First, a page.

So, I've been working on this blog for the last couple days, but haven't posted. Why, you ask? Does it have anything to do with a desire to put out a truly polished, well formatted and intricate posting? Sorry, wish I was that interested in your reading experience being pleasant. It has everything to do with the fact that so far this year I've written 19 posts, and that's a prime number and therefore awesome. Even numbers are to be avoided at all costs. Odd numbers are cool, but prime numbers? Shoot dang, that's the prize. But I've been pulling these nine hour (odd number!) days at work, and the stir craziness has been too much to bear--blog I must. I considered postponing the posting of said post (oooh, that was fun) until the New Year, therefore preserving my darling 19. But as soon as I had entertained that thought, I felt cheap. I knew I no longer deserved 19 posts with such cheating heart tactics as that. However, I comfort myself that this will be my 39th post ever (odd number!) and when you divide 39 by the 3 years I've kept up this blog is equals 13--not too shabby, I'm only two degrees from a prime number! That's like barely off-beach property. Quality stuff.
Shit. I just took the precaution of recounting my posts and this will only be the 38th. Epic fail. I really don't know if I can handle the reality that I've annually posted even numbers of posts. And then I couldn't even count it right. Sigh. I've already walked myself through the whole accept-your-numbered-fate; it's far too late now to rejustify my actions.
And yes, I do realize that I just gave a terrifying peek into how my brain relates things that may leave some of you scarred for entire minutes of your life. Shrug. Peoples is peoples.
Here's a serious question: Did Keith Richards and Mick Jagger get what they wanted, or what they needed? I'm almost a little terrified to find out the answer to that either way, but the query intrigues me.
So I sell my plasma for extra cash. It leads to lots of killer prostituting-myself jokes and is a great way to stretch from one paycheck to another. But my absolute favorite part of my twice-weekly visit to the plasma center is that I have a large and fervent following amongst the male phlebotomists.
I'm not delusional, I don't mistake their excitement at seeing me and quick tussle to get my chart first as the final indicator that I have Arrived as the hawtest piece on the market. I understand that this level of devotion to me has a lot to do with the fact that the majority of plasma donors are men, and the few others who are women tend to look a little more . . . how shall I put this . . . "rode hard and put away wet" than I do. But hey, supply and demand being what it is I'm willing to supply my fresh-faced smile in exchange for some of shallow fawning my ego demands.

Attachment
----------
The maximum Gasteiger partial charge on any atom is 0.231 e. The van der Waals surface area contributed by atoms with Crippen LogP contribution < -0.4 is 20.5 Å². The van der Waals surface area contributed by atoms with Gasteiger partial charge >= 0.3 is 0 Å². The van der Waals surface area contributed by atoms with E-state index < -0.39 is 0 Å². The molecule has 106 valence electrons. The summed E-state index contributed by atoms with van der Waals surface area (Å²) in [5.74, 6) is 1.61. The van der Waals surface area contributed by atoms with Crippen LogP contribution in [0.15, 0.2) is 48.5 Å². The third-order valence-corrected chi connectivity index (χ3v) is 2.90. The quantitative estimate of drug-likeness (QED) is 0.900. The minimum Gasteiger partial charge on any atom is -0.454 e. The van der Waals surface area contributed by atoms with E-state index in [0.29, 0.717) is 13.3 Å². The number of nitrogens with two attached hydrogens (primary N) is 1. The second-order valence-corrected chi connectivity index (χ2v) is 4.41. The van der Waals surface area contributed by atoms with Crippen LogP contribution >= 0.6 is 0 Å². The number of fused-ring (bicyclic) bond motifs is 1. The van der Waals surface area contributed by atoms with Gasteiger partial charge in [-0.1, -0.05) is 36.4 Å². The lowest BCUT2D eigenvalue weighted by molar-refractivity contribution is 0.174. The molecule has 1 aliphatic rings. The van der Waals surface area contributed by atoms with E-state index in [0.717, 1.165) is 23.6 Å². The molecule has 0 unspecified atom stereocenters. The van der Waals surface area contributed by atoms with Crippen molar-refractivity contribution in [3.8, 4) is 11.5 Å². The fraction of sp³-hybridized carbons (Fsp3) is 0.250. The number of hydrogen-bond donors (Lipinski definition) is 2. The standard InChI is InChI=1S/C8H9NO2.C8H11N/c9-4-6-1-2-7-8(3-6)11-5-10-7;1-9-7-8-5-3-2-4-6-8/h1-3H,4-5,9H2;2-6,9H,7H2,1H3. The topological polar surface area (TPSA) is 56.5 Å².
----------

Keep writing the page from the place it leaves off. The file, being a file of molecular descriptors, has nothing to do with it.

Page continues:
Unfortunately, there is one aspect of the plasma donating process that ruins this illusion of hyperactive flirtation every time. The last step of screening, before the organization graciously agrees to stick a hollow needle in my arm for an hour and suck out my lifesource, is a routine battery of questions between me and one of the phlebotomists. These questions include "Have you ever had sex with a man who has had sex with another man, even one time, since 1977?" "Do you have hepatitis or have been in close contact with someone else who has hepatitis?" "Do you participate in high-risk behaviors like prostitution, recreational drugs, or needle sharing?" and, my very favorite question, because it always always includes a flickering glance at my stomach after I answer in the negative: "Have you been pregnant in the last six months?" Yeah, I dunno, maybe I'm just awfully sensitive, but being interrogated concerning your potentially criminal and wild sex life by someone you were shamelessly flirting with two minutes ago is a pretty big buzz kill. I just thought my meaningless flirting with people whose last names I don't know would be a little more . . . special.